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What to Pack In Your Mobile Medicine Bag and First Aid Kit

Never get caught unprepared again with this thorough checklist that’s doctor tested and approved. 



In the realm of international travel and luxury escapes, globetrotting is at the forefront of everyone’s mind (and bucket list!). While we’re busy planning your jet-setting adventures, you can pack with peace of mind using this list of must-have items to keep you healthy and safe.

Dana Frazier, M.D., a frequent traveler who recently summited Kilimanjaro and traveled to Morocco as a MOJO client, shared her wisdom on assembling two indispensable travel companions: a first aid kit and medicine bag. 

“It doesn’t take much to be prepared. When you’re prepared you don’t have to worry about “what ifs,” because you’re ready for it,” says Frazier.


Here’s her checklist of health, wellness and first-aid items not to forget:

  • Aspirin
  • Acetaminophen (Tylenol) and pain relievers like Ibuprofen, Motrin or Alleve
  • Lomotil/Imodium
  • Fiber gummies (these are good to start a few days before you travel if you tend to get constipated) Pro Tip: Frazier underscore that fiber is just good for life!
  • Antibiotic ointment/hydrocortisone cream 
  • Rolaids/Tums/Alka seltzer
  • Pepto Bismol tablets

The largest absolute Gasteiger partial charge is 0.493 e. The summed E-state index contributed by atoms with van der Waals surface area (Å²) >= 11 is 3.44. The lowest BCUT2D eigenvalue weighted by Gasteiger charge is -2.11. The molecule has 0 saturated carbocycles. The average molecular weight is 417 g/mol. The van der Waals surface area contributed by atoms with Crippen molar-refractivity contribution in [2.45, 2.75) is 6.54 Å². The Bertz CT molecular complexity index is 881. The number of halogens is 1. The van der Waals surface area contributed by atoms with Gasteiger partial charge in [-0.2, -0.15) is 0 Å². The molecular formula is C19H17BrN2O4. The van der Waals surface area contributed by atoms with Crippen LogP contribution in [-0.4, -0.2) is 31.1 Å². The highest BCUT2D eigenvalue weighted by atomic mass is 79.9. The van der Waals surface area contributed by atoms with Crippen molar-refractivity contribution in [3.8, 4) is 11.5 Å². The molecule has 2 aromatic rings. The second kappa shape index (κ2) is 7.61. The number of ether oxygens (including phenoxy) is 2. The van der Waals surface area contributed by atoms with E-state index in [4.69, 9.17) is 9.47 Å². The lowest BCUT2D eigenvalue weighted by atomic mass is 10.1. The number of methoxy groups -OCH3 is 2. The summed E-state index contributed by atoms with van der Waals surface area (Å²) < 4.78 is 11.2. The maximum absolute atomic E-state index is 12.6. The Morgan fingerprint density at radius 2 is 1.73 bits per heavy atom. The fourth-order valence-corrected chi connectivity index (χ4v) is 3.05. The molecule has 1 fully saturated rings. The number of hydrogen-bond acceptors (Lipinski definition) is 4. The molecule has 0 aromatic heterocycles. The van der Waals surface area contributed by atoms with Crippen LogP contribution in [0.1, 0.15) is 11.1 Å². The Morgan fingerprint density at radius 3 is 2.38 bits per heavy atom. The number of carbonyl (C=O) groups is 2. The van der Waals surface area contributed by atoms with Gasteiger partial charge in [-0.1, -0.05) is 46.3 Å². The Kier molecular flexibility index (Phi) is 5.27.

• Antihistamine tablets (Benadryl)
  • Allergy meds over the counter (Claritin/zyrtec)
  • Ayr saline gel
  • Lip balm (with sunscreen if you’re heading to a sunny climate)
  • Sunscreen – even if you don’t normally use – sun may be more powerful than you are used to (don’t ruin your trip with a sunburn)
  • Hand sanitizer
  • Insect repellent
  • Eye drops (single use)
  • Hard candy, in place of cough drops
  • Chewy candy for ear pressure issues (starburst, anyone?)
  • A pack of Kleenex


Frazier also suggests that if you have any underlying health issues, you may want to discuss your destination with you doctor about any specific concerns. While you’re there you can discuss these prescription antibiotics:

  • For traveler’s diarrhea: Ciprofloxcin (500 mg 2 times per day for 1-3 days)
  • For a UTI – Bactrim DS (Pro tip: This will also work for a skin infection)
  • For an upper respiratory infection – Frazier’s go-to is a Z-pak (zithromycin)

“When I climbed Mount Kilimanjaro last year I discussed with my doctor the use of Diamox for prevention of altitude sickness — it’s not guaranteed, and I ended up not needing to take it, but I felt prepared if I needed it.”  

Here are a few first-aid items she always packs :

  • Skin glue is always in my bag -good for small but deep cuts or butterfly bandages.
  • An Ace bandage if you have room in your bag
  • A tourniquet (I actually have one in my car as well and my daughter is supposed to have one in her backpack/college dorm room) 
  • Mini-maxi pads for wounds that may require more than a Band-Aid.

Other things Frazier suggests you consider:

  • Are you up to date on your vaccines or need a specific one for your destination?  Tetanus, Hepatitis…
  • Do need any specific medications for where you’re headed, such as malaria prophylaxis?
  • Probiotic? Frazier says, Probiotics are good – but as a personal preference, yogurt is also a good source of probiotics.
  • Electrolyte tablets

“Lastly, I would add that the most important thing when traveling is to stay hydrated,” says Frazier. “Bottled water is your best defense against a lot of issues.”